Peyton Manning's the Coldplay of the Super Bowl. He's sure no Wade Phillips.
Crediting Peyton Manning for the Denver Broncos’ Super Bowl win is like praising your movie theater ticket taker for the success of the new Star Wars. Or giving Coldplay backslaps for making the halftime show special.
Yet, there is Peyton drawing mad love after the Super Bowl, confirming once and for all that the majority of people who watch this game know absolutely nothing about football. Manning gets the fawning postgame interview, the Jim Nantz “storybook” treatment and the over-the-top Trent Dilfer countdown of his career highlights on ESPN. Which should have been titled: When Petyon Manning used to be good.
All this fuss and Peyton Manning is as unnecessary to the proceedings as Chris Martin. Beyonce clearly didn’t need that colorfully dressed fool and the Broncos clearly didn’t need Manning to win.
Meanwhile, the Real MVP of Super Bowl 50, Wade Phillips, celebrates outside of the TV shots. No cameramen are rushing to document the 68-year-old defensive coordinator’s postgame reaction. No matter. This homespun, University of Houston product, the proud son of a football coach who inspired an opera, still won the night. Houston now gets the next Super Bowl — set for Feb. 5, 2017 — but Houstonians dominated the big game a year early.
Phillips absolutely carried not only Peyton Manning, but also former Texans coach Gary Kubiak to a championship. Kubiak, who probably deserved to be fired by the Texans years before he was, never did anything as a head coach until Wade Phillips became his defensive coordinator.
He never made the playoffs in Houston without Wade. He certainly never wins the Super Bowl if this round, white-haired wizard isn’t showing the way. It turns out that Gary Kubiak is just as much of a caretaker as Peyton Manning.
At least, everyone recognizes that Beyonce’s the real star of the Super Bowl 50 halftime. Phillips will never get his true full due.
Sure, Von Miller — a mega talent turned into a game-wreaking beast by Phillips — won the Super Bowl MVP Award easily. Sure, Phillips got a nice — albeit ultra quick — interview on ESPN while America dozed off after binging on all those $5 million commercials just dying to go viral. But Phillips’ huge imprint on Super Bowl 50 is already being reduced to footnote status.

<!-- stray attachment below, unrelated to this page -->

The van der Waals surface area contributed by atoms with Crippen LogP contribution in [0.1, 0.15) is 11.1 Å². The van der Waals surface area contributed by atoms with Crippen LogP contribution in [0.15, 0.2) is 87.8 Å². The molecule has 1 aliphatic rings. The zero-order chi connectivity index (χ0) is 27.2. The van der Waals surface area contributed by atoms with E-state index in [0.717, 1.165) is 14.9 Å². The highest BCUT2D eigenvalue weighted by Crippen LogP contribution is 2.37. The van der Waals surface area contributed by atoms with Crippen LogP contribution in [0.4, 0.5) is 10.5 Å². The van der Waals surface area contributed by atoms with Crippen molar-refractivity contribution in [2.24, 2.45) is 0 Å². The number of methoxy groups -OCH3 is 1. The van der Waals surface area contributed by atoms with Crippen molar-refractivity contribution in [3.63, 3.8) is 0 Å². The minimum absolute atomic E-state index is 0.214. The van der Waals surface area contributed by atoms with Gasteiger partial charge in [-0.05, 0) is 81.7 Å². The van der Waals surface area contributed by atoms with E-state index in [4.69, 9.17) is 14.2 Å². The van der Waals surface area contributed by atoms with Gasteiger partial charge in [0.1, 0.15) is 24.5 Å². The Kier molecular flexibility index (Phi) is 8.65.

It’s a shame, because Phillips is the best story of the big game. Fired eight times during his 40-year coaching career, Phillips almost never got back into football after the Texans let him go. Kubiak didn’t even truly want him, which says everything about Kubiak’s own football IQ. Vance Joseph was Kubiak’s first choice as his defensive leader. When Kubiak couldn’t get him, he settled on Phillips and got lifted to a championship.
Phillips is the unquestioned architect of the superb defensive game plan that left the quarterback of the future, Cam Newton, beaten, battered and baffled. He fought clear ageism to get the chance to do it, with the NFL seemingly more than ready to send him out to pasture. The fact that 21 other men were hired to be defensive coordinators by NFL teams between the time Phillips was let go and given another chance in the league is almost criminally stupid.
“I said during the week I had gone from unemployed to the Super Bowl,” Phillips says in the postgame presser. “But from unemployed to winning the Super Bowl is even better.”
Phillips is one of the best defensive coaches of all time, and he proved it against the once-seemingly unstoppable Carolina Panthers. He finally has that Super Bowl win, and the last laugh.
On the Dallas Cowboys and their fans who branded him “Coach Cupcake” and took years to reach the playoffs again after he left. On Texans owner Bob McNair, who never seriously considered Phillips for the head coaching job after he jettisoned Kubiak. On all those who think young hotspots have all the answers.
“Coach Phillips did an amazing job,” Miller said in his own postgame news conference, broadcast on the NFL Network. “He always likes to say that mistakes are on him, but the Super Bowl is on him, too.
“I really appreciate everything he’s done for the whole team. Not just the defense.”
This is your real Super Bowl MVP. Manning will steal all the credit (intentionally or not), Kubiak will suddenly have a new wave of believers. But they’re truly as nonessential as Coldplay to this supersized night.
Phillips isn’t just the real Bad Grandpa, as cool as Robert De Niro wanted to be in his forced attempt at being “dirty.” He’s the real Super Bowl 50 difference maker. Sometimes the truth’s lost in all that confetti.